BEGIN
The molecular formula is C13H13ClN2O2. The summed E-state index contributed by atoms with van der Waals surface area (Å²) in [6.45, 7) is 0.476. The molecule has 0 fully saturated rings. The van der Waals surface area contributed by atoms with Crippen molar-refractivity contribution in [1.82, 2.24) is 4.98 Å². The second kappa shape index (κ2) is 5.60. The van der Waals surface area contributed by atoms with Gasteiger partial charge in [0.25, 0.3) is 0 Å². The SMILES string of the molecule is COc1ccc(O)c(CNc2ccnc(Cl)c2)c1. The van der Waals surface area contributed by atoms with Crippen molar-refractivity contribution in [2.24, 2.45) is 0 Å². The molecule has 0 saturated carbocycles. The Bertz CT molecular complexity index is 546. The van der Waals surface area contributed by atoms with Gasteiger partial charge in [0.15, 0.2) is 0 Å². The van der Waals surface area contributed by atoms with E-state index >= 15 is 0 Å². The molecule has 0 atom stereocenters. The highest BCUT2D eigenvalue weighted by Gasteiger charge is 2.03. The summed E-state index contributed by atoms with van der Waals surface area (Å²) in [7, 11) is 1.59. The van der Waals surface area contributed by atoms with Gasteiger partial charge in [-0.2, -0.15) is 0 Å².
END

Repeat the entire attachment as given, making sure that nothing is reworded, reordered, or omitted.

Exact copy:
The molecular formula is C13H13ClN2O2. The summed E-state index contributed by atoms with van der Waals surface area (Å²) in [6.45, 7) is 0.476. The molecule has 0 fully saturated rings. The van der Waals surface area contributed by atoms with Crippen molar-refractivity contribution in [1.82, 2.24) is 4.98 Å². The second kappa shape index (κ2) is 5.60. The van der Waals surface area contributed by atoms with Gasteiger partial charge in [0.25, 0.3) is 0 Å². The SMILES string of the molecule is COc1ccc(O)c(CNc2ccnc(Cl)c2)c1. The van der Waals surface area contributed by atoms with Crippen molar-refractivity contribution in [2.24, 2.45) is 0 Å². The molecule has 0 saturated carbocycles. The Bertz CT molecular complexity index is 546. The van der Waals surface area contributed by atoms with Gasteiger partial charge in [0.15, 0.2) is 0 Å². The van der Waals surface area contributed by atoms with E-state index >= 15 is 0 Å². The molecule has 0 atom stereocenters. The highest BCUT2D eigenvalue weighted by Gasteiger charge is 2.03. The summed E-state index contributed by atoms with van der Waals surface area (Å²) in [7, 11) is 1.59. The van der Waals surface area contributed by atoms with Gasteiger partial charge in [-0.2, -0.15) is 0 Å².